Wesley Morris of The New York Times won the Pulitzer for criticism for essays “on the intersection of race and culture in America.”
It is the second time Morris has won the award — he previously won in 2012 while he worked at The Boston Globe.
Morris began his career as a film critic and still writes frequently about the arts. However, his job at the Times is now critic-at-large, allowing for pieces with much broader subjects.
The centerpiece of the entry was an extraordinary and lengthy magazine story titled “My mustache, myself.”
It begins describing Morris’ quarantine project of growing a mustache — and the mixed reviews the result got from family and friends. He settles as a best description that it made him look like an earnest “lawyer for the NAACP legal defense fund.”
That’s just the jumping-off point for a deep autobiographical reflection on identity from his childhood in Philadelphia, to the isolation of being one of few Black people at an Ivy League college to whether he has — or now wants to — “become just a person.”
On balance, no, he concludes. “I’m not a Blexiteer.”
Along the way, Morris compares himself, or at least the impression he made on people, to the character Carlton on “The Fresh Prince of Bel-Air” — polished, well-educated, middle-class, verging on becoming someone whose “familiarity with whiteness made him indistinguishable from it.”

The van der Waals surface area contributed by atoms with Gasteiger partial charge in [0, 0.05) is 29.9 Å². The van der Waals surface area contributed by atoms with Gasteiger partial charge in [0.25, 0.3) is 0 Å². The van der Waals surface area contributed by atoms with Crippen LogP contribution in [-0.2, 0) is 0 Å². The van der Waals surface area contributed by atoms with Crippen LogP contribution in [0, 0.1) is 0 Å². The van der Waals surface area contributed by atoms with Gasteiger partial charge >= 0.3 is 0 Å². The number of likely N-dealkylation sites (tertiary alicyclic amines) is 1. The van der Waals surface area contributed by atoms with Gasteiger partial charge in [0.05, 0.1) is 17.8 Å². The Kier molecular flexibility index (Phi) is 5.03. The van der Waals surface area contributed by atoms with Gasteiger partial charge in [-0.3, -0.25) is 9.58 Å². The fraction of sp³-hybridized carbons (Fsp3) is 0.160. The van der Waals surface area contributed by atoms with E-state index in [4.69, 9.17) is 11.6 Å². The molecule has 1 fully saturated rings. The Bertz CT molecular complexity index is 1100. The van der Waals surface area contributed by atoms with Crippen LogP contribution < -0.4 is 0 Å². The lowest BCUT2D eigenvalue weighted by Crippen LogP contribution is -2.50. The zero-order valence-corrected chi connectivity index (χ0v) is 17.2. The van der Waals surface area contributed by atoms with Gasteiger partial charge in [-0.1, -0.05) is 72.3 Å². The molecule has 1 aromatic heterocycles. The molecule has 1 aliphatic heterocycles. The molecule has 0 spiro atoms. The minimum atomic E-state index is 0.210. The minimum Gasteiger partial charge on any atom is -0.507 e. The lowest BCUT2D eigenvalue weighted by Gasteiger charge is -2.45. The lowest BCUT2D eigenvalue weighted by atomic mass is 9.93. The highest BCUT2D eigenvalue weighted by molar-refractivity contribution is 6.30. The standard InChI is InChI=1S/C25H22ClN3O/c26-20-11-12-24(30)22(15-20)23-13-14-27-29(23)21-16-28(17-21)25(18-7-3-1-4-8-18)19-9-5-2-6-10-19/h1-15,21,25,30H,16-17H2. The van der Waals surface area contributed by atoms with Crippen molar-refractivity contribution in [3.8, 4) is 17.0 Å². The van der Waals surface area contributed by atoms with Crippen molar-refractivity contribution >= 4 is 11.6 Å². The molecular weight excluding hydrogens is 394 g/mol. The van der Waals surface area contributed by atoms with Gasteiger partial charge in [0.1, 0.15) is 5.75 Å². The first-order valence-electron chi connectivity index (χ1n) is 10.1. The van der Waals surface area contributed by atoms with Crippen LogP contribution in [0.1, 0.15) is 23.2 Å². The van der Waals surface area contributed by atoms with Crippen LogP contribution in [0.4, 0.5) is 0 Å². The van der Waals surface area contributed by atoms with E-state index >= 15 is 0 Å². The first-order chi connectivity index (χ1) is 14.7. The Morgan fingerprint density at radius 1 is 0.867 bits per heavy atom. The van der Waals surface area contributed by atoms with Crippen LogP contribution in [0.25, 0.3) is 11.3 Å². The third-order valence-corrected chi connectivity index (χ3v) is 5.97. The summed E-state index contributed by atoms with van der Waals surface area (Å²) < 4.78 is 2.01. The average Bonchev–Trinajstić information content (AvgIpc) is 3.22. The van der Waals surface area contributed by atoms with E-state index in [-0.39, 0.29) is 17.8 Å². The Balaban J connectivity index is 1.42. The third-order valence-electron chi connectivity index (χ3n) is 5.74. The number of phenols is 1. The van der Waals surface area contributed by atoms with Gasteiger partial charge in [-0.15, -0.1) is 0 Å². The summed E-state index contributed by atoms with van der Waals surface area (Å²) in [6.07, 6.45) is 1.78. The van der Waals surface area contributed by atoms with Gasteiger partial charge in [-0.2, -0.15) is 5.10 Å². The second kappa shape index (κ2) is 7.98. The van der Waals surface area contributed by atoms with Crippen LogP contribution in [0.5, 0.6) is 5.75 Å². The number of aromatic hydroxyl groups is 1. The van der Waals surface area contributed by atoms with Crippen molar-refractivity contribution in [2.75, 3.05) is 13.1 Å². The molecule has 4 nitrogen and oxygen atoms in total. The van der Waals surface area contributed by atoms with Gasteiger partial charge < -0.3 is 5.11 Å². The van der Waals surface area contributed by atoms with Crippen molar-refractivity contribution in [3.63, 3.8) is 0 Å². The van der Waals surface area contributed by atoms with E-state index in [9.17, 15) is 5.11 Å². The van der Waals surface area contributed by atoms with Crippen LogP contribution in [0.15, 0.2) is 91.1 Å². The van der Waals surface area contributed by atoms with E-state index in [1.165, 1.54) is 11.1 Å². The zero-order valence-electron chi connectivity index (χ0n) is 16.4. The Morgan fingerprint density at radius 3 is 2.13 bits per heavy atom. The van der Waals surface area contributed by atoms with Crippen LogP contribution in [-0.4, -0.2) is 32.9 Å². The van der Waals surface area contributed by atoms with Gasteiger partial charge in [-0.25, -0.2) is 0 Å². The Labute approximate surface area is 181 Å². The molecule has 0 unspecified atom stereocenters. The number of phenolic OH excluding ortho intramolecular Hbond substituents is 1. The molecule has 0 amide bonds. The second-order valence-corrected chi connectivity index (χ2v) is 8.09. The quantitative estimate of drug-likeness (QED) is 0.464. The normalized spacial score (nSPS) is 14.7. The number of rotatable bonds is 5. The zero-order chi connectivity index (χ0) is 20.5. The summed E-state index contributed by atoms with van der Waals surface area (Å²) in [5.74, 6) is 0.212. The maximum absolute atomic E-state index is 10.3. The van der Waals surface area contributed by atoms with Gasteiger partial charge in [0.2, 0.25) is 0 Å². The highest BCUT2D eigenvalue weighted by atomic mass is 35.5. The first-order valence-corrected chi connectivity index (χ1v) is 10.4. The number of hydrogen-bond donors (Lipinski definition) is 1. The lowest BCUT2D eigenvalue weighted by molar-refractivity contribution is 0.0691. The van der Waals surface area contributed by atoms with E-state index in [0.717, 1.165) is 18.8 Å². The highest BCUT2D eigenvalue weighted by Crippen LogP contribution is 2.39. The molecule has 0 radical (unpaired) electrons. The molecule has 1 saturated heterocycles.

By the time he reached Yale, Morris writes he was feeling pressure to be an “ambassador to white people,” eyes turning to him anytime a classroom discussion turned to a work of Black literature or film.
The feeling of isolation has persisted into his professional career which began in San Francisco and included a stop as an essayist at the website Grantland.
He writes that he realized by middle school that he was gay and “never suffered any major drama about” it — but it did reinforce a sense of being different.
Morris notes how many prominent Black Americans in political life and the arts have chosen to wear a mustache. The article is illustrated with blocks of headshots of many of those people.
The mustache, he speculates, from Thurgood Marshall on, gradually became a marker of black maleness
Leaders of the civil rights era also took care to dress formally even during protest marches — aspiring to earn full respect from the often hostile white culture they were trying to reform.
The essay concludes with an anecdote from Martin Luther King Jr.’s barber. King, the barber said, took particular care anytime he got a haircut that his mustache was trimmed just so, ideally looking “like a butterfly.”
In addition to his writing for the times, Morris is co-host of a 5-year-old podcast focused on race, “Still Processing.”
The full Pulitzer citation praised Morris for “unrelentingly relevant and deeply engaged criticism on the intersection of race and culture in America, written in singular style, alternatively playful and profound.”
Other finalists in the category were Craig Jenkins of New York magazine “for writing on a range of popular topics … contending with the year’s disarray and exploring how culture and conversation can both flourish and break down online,” and Mark Swed of the Los Angeles Times for a series of critical essays recommending an eclectic array of recordings “as entertainment and solace essential to the (pandemic) moment.”